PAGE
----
So, I had a thought yesterday, while I was sitting and thinking…
How would my thought process be, if I wrote with my left hand? I’m right-handed, and now and then I’ve tried writing with my left hand, over the years, but I never stuck with it long enough to get anywhere.
Now I’m thinking it might be a good way to job my brain to learn something new.
And it might be a good way to get me thinking along different lines than usual.
It’s funny — whenever I tried it before, I always gave up because it felt like I couldn’t write with my left hand. Now I feel more like, I can’t write wellwith my left hand. I can write — it just doesn’t look great. But just ’cause it doesn’t look great, doesn’t mean I can’t do it.
And my left-handed writing actually looks like my one left-handed sibling’s writing, when they were a kid. So, if they could learn to write that way, I can, too.
It’s a little like juggling. When I first started out, I couldn’t do it at all. But I practiced and practiced, and eventually I was able to do it. Now I can juggle three same-sized objects with a fair amount of skill. It’s really just brain training. And sure enough – after just a little practice yesterday, my penmanship was noticeably better. Also, it felt easier to write in cursive with my left hand, than in the hybrid writing style of my right hand.
Interesting. I’ll do some more practice today — right now, in fact. I’m working at home today, again, because while my cough is better, it’s still around, and I need to be able to rest during the day.
Before I start with work-work, I’ll practice my left-handed penmanship. And I’ll keep an eye out for any different ways my thinking starts going, as I write with my non-dominant hand. I’ve tried training my left hand to do various things, sometimes favoring it completely and trying to not use my right hand at all. But it was hard. So, I gave up.
I don’t feel like giving up. Not right now, anyway.
An odd thing has happened with me, since I had my contract renewed at work. After being relieved and elated that I wasn’t going to have to go searching high and low for another job, the surge in energy left me feeling pretty depleted… and also depressed.
That happens with me — I run a lot of energy — I “run hot” — and then when I run out of steam, my energy ebbs, and my mind gets to thinking that I feel like crap because my life is crap, and everything is wrong and nothing will every be right again. It’s sorta kinda like bipolar stuff on the surface, but fundamentally, it’s about me being tired, my brain getting irritable, and my head jumping to wrong conclusions about how crappy life is in general.
It’s not true. It’s just me being tired. And getting a lot of extra rest solves that issue — which is what I did this past weekend. I rested. And my depression went away.
Anyway, last week I got upset that I’m no longer a technical whiz, that I’m not doing the type of programming I used to do, and that I kept (and keep) getting calls and emails from recruiters about technical jobs that I want to take, but can no longer do.
The money is better in technical positions, that’s for sure. And it’s a simpler way of life that doesn’t involve navigating the choppy waters of human interaction. But I just can’t do it, anymore. My brain doesn’t work like that anymore. I’m out of practice. And even the simplest examples which are given for “dummies” don’t make any sense to me.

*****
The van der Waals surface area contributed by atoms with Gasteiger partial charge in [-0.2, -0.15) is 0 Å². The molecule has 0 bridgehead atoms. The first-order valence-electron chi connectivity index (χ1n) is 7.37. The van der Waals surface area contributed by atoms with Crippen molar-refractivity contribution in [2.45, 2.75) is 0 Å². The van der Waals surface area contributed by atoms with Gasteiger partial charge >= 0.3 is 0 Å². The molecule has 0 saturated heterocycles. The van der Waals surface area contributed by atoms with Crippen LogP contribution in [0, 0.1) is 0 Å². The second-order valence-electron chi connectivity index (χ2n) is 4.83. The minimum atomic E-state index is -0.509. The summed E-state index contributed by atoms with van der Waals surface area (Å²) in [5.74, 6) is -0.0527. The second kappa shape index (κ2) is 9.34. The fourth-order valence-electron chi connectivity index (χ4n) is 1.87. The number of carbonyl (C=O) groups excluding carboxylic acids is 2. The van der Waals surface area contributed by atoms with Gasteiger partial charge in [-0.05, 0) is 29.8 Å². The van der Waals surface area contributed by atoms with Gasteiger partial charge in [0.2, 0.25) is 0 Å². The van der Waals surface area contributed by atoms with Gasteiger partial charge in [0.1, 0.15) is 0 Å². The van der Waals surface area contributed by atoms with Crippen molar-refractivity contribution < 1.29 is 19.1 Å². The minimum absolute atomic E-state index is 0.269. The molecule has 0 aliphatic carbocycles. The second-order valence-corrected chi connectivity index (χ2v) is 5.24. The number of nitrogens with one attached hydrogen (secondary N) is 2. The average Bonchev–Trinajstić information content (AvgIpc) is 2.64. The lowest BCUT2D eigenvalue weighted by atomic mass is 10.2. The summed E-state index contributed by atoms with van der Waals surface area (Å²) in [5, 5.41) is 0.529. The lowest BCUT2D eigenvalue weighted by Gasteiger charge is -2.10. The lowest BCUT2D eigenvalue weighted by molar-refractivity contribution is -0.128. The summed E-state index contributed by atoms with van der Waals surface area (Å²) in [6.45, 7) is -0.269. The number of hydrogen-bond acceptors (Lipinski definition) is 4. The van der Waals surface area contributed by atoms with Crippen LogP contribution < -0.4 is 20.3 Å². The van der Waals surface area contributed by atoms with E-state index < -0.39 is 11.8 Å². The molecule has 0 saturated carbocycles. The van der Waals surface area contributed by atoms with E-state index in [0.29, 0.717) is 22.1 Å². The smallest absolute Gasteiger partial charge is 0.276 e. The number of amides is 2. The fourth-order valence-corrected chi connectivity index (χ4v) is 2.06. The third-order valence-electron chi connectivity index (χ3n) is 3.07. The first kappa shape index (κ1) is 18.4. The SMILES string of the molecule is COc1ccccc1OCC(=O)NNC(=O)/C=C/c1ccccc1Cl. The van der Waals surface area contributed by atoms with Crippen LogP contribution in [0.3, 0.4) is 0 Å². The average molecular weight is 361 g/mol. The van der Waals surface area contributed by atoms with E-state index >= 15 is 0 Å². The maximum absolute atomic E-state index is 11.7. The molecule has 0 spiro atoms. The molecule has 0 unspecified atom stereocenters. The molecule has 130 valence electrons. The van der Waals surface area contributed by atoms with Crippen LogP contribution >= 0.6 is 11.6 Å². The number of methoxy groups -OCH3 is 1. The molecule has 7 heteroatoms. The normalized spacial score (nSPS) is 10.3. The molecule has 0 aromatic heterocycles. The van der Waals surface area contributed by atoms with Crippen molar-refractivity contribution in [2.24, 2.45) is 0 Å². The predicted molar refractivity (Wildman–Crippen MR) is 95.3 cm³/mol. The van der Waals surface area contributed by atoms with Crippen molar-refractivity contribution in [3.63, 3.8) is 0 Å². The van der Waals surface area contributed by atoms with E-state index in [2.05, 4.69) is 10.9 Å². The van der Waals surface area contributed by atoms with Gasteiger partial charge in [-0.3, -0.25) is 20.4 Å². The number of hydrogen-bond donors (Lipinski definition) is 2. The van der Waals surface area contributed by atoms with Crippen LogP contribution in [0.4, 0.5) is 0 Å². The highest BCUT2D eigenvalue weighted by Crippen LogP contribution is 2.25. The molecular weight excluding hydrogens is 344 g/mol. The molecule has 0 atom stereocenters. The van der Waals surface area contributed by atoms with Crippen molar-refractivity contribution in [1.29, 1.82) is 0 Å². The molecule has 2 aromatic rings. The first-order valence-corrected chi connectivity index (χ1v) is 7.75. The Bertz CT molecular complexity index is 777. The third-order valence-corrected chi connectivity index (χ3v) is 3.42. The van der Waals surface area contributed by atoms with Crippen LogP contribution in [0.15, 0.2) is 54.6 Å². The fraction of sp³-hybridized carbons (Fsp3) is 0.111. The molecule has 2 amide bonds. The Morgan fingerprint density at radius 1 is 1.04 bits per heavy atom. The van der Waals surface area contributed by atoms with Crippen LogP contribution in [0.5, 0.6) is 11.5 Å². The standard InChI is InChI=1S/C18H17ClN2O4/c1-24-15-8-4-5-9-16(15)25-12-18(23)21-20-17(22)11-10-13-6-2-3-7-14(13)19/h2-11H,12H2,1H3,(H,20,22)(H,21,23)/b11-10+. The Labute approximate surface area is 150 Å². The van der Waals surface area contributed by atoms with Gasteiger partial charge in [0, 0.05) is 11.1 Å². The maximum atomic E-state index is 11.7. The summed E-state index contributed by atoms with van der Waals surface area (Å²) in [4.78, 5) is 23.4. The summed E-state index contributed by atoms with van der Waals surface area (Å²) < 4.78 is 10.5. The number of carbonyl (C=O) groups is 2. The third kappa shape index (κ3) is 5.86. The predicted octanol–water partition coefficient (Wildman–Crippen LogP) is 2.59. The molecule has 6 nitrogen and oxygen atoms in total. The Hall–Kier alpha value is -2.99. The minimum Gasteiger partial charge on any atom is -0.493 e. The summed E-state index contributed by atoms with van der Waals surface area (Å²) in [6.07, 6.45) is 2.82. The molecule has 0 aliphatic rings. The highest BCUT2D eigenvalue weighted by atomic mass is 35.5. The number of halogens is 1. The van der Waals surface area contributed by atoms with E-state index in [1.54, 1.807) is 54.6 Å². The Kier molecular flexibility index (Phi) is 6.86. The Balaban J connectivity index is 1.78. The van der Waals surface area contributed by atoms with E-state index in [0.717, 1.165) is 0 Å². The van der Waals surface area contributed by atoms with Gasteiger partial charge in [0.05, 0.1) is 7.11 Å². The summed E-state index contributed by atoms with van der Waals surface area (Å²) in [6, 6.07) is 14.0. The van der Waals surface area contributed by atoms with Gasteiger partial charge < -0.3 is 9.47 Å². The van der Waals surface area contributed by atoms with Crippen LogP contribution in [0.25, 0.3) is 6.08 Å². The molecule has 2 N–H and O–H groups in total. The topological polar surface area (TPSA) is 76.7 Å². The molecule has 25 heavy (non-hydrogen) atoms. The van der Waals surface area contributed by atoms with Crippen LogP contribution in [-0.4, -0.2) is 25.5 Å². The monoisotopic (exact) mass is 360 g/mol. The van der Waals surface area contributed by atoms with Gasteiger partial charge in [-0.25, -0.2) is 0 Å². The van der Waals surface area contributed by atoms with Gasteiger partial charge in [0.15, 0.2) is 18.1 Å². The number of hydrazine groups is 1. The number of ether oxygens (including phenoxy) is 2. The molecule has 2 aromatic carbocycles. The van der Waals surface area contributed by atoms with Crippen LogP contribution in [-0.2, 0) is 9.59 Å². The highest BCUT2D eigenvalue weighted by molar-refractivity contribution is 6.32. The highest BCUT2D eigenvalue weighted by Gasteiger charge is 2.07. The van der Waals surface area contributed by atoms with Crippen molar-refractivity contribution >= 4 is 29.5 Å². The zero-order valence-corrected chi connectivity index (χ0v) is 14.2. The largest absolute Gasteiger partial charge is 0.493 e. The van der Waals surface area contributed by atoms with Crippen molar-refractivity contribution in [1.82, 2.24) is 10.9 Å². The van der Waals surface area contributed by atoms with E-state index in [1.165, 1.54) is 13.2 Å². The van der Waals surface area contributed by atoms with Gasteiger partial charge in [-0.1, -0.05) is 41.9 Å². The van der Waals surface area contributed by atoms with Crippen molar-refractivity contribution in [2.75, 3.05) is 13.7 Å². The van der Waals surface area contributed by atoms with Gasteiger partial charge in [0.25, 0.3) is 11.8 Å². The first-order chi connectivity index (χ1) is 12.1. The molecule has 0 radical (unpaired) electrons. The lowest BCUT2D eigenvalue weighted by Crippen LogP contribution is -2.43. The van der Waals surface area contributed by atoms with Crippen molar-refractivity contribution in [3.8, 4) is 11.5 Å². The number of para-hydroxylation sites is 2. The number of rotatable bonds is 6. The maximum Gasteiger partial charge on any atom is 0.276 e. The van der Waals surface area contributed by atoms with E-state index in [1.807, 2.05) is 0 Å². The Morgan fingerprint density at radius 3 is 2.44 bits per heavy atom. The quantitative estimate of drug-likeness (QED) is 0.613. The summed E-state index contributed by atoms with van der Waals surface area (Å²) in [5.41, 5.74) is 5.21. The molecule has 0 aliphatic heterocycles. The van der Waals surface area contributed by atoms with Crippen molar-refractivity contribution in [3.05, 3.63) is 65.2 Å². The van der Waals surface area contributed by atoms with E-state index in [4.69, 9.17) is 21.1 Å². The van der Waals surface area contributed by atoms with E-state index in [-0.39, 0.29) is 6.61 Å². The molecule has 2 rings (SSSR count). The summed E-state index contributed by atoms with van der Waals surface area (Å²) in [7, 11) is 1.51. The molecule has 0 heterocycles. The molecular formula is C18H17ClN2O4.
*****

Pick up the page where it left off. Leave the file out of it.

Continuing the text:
Insert giant sad-face here.
The thing that gets me even more than the money and type of work, is that ever since my fall in 2004, I have not had that kind of immersive focus in my work that I used to have. I used to have a “zone” I would go to, when I was deep in coding, when I was deep in the experience and working smoothly and confidently. But that hasn’t been anywhere in sight (except for some occasional times), for over 10 years.
And that’s the loss I feel the most keenly. It’s heart-breaking. I used to love that way of working and feeling, and now it’s gone. Like a pinkie finger that got cut off. I can live and work without it, but I like all my fingers, and it just doesn’t feel the same.
So, rather than wallowing in that unhappiness and marinating in my discontent with something that isn’t likely to change in exactly the way I want it, I did some research. And I came across a book called “Flow” by a psychologist whose name I cannot pronounce. I watched some videos on YouTube and found the book at a local library, and I’ve been digging into it, a little bit at a time.
See, the thing that I miss is not so much the technical work, as it is the experience I used to have while doing the technical work. And after reading “Flow” a little bit, I now realize that what I miss is being in the “zone” — being able to concentrate completely on my work with total confidence and skill.
That’s what made that work magical, not just all the bits and bytes and algorithms.
So, that’s what I’m working on, these days — getting back to a zone state. Finding where I am really confident and skilled — even in the little things like washing dishes or fixing things around the house — and doing those things “in the zone”. Not zoning out, where I’m not present and I’m ignoring everything and everyone around me, but really being caught up in the amazingness of what I’m doing.
Finding that amazing quality to the world I live in, and really relishing the details — no matter how small.
Even the littlest thing, like brushing my teeth or sweeping the floor, can put me in the zone, if I have the right frame of mind. Or bigger things like doing my taxes or completing a project at work… that can give me a sense of Flow, as well.
It’s really the quality of experience I’m interested in. And out of that can then come a sense of mastery, which in turn feeds the desire for mastery in other areas of my life.
But I have to start somewhere, and then build from there.